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R. D. Laing

Ronald David Laing

The author of Knots (1970) perusing in 1983
The Ashley Book of Knots
Born 7 October 1927(1927-10-07)
Govanhill, Glasgow, Scotland.
Died 23 August 1989 (aged 61)
Cause of death Heart attack
Occupation Psychiatrist
Known for Author of psychiatry books

Ronald David Laing (7 October 1927 – 23 August 1989), was a Scottish psychiatrist who wrote extensively on mental illness â€“ in particular, the experience of psychosis. Laing's views on the causes and treatment of serious mental dysfunction, greatly influenced by existential philosophy, ran counter to the psychiatric orthodoxy of the day by taking the expressed feelings of the individual patient or client as valid descriptions of lived experience rather than simply as symptoms of some separate or underlying disorder. Often associated with the anti-psychiatry movement, he himself rejected the label as such, as did certain others critical of conventional psychiatry at the time.

Contents

[edit] Early years

Laing was born in the Govanhill district of Glasgow on 7 October 1927 to David Park MacNair Laing and Amelia Glen Laing (nΓ©e Kirkwood).[1] He was educated at Hutchesons' Grammar School, going on to study medicine at the University of Glasgow failing his exams on his first attempt, in 1950, but passing in a subsequent re-sit.

[edit] Career

Laing spent a couple of years as a psychiatrist in the British Army (Royal Army Medical Corps; drafted despite his asthma that made him unfit for combat), where he found an interest in communicating with mentally distressed people. In 1953 Laing left the Army and worked at Gartnavel Royal Hospital, Glasgow. During this period he also participated in an existentialism-oriented discussion group in Glasgow, organised by Karl Abenheimer and Joe Schorstein.[2] In 1956 Laing went on to train on a grant at the Tavistock Clinic in London, widely known as a centre for the study and practice of psychotherapy (particularly psychoanalysis). At this time, he was associated with John Bowlby, D. W. Winnicott and Charles Rycroft. He remained at the Tavistock Institute until 1964.[3]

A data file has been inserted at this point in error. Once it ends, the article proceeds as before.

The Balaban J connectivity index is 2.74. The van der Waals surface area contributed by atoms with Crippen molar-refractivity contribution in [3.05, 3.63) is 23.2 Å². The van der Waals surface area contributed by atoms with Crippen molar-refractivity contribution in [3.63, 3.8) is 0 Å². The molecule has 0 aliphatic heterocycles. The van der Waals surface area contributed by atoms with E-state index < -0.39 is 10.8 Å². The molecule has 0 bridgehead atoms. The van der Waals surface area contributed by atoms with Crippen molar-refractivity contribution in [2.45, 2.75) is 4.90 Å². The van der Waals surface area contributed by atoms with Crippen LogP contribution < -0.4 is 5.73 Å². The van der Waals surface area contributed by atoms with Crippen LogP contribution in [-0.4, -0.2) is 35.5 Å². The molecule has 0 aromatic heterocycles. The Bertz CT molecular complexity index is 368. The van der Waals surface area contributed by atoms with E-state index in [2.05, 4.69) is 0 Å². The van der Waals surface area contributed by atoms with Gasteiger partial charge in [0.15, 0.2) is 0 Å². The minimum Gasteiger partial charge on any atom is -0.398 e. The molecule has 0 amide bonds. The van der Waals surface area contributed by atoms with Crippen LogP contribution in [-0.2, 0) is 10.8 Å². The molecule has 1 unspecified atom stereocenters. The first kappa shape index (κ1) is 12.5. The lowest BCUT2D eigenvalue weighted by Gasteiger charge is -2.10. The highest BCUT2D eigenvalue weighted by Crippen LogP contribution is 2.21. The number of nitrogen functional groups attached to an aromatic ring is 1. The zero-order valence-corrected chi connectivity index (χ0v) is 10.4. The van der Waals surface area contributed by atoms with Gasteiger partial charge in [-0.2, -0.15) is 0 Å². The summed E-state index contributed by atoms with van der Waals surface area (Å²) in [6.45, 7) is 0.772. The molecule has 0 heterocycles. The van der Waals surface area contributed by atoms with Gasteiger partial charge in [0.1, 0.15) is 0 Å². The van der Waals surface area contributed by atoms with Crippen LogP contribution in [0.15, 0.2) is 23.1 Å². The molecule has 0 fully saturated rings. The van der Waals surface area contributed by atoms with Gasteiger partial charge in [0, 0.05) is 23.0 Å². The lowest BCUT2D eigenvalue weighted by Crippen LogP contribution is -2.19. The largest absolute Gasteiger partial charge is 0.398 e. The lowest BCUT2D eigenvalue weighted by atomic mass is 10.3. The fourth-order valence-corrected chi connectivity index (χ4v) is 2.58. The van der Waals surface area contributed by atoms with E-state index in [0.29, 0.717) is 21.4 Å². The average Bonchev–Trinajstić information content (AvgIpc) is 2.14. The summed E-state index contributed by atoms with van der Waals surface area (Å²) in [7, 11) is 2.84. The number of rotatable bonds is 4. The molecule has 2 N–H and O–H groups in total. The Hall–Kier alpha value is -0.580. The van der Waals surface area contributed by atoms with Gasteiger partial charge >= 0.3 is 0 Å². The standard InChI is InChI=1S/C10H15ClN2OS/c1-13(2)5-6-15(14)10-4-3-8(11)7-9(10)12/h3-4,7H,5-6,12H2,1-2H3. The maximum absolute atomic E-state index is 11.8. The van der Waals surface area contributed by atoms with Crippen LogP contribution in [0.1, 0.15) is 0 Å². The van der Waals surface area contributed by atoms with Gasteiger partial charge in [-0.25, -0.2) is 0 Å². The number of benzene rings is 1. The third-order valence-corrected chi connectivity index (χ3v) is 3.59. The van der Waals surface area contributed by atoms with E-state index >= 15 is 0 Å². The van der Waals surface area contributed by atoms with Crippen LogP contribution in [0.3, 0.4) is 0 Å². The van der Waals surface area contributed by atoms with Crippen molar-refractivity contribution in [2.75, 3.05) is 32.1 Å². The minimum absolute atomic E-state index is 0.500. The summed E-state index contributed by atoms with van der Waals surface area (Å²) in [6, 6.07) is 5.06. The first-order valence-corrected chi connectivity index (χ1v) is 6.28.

In 1965, Laing and a group of colleagues created the Philadelphia Association and started a psychiatric community project at Kingsley Hall, where patients and therapists lived together.[4] The Norwegian author Axel Jensen became a close friend and Laing often visited him onboard his ship, Shanti Devi, in Stockholm.

Inspired by the work of American psychotherapist Elizabeth Fehr, Laing began to develop a team offering "rebirthing workshops" in which one designated person chooses to re-experience the struggle of trying to break out of the birth canal represented by the remaining members of the group who surround him or her.[citation needed]

[edit] Laing and anti-psychiatry

Laing is regarded as an important figure in the anti-psychiatry movement, along with David Cooper, though he never denied the value of treating mental distress. He challenged the core values of a practice of psychiatry which he thought considered mental illness as a biological phenomenon without regard for social, intellectual and cultural dimensions.

He also challenged psychiatric diagnosis itself, arguing that diagnosis of a mental disorder contradicted accepted medical procedure: diagnosis was made on the basis of behavior or conduct, and examination and ancillary tests that traditionally precede diagnosis of viable pathologies like broken bones or pneumonia occurred after (if at all) the diagnosis of mental disorder. Hence, according to Laing, psychiatry was founded on a false epistemology: illness diagnosed by conduct but treated biologically.

The popular term "medical model of mental illness" is oxymoronic, since according to Laing diagnosis of mental illness did not follow what he viewed was a traditional medical model. The accepted understanding that biological psychiatry is a real science and genuine branch of medicine has been challenged by other critics as well.